Craters lie where concrete bunkers once stood, testament to the powerful explosions that occurred when a Mozambican ammunition depot accidentally blew up in 2007, killing more than 100 people. Now work is underway to transform a site littered with old rockets, grenades and shells into a nature reserve with museums, restaurants and a children’s playground.
Mozambique said it had removed all known land mines with the help of the United Nations and international groups like APOPO, a nongovernmental group, ending a massive project that began after its civil war ended more than two decades ago. Much of it is considered harmless, but some military explosives there have degraded fuses, making them a particular menace.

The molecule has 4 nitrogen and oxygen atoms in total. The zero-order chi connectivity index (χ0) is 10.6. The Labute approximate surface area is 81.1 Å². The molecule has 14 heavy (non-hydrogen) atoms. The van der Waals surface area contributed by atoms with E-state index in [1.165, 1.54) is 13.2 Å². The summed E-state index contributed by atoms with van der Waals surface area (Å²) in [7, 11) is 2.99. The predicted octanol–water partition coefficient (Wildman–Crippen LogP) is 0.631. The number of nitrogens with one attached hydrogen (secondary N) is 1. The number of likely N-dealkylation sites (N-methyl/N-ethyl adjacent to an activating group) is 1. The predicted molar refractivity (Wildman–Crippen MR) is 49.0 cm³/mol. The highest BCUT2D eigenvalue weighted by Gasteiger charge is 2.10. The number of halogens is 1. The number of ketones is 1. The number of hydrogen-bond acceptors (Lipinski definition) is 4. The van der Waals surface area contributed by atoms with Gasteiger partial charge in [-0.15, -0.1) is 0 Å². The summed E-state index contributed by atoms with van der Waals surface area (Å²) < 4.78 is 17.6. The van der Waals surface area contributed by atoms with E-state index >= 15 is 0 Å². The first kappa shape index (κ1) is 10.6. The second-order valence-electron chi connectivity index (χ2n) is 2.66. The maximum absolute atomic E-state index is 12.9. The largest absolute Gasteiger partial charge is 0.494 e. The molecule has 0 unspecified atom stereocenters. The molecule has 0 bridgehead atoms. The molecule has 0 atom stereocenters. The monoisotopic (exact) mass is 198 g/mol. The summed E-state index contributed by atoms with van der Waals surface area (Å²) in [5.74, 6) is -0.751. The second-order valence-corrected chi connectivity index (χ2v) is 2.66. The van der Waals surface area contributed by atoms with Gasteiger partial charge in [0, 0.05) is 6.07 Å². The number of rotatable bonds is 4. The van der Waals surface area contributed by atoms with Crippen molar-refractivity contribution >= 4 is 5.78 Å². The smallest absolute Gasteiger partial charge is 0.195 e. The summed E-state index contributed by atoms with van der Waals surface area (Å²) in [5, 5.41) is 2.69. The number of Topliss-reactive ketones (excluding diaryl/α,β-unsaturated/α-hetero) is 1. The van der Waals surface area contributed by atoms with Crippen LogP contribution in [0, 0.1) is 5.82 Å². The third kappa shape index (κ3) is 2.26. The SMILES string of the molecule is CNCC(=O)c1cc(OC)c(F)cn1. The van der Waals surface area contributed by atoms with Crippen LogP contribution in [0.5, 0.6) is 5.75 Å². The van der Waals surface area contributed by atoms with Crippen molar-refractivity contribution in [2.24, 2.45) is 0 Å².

The plan to create a weekend getaway for families out of a no-go zone symbolizes Mozambique’s peaceful aspirations after conflict that started in the 1960s with the war against Portuguese colonizers and ended with a 1992 peace deal in Rome between rival Mozambican factions whose divisions still sometimes spill into violence.
“We want to see if it can be a place for pleasure, not connected to war,” Alberto Augusto, director of Mozambique’s National Demining Institute, said of the former depot at Malhazine, about 4 miles north of the international airport. He compared plans for a park there to New York City’s Central Park, saying Maputo must establish green areas as development accelerates in one of Africa’s fastest-growing economies.
“It’s something that locals will never forget,” said Lordes Zavale, an APOPO operations manager. Making the area safe for civilians is very challenging, but can be accomplished with time and resources, he said.
Mozambique’s environment ministry is designing the nature reserve, which will include antelope and other animals. There will also be a zoo, a water park, a botanical garden, a camping ground, a military museum and an observation tower.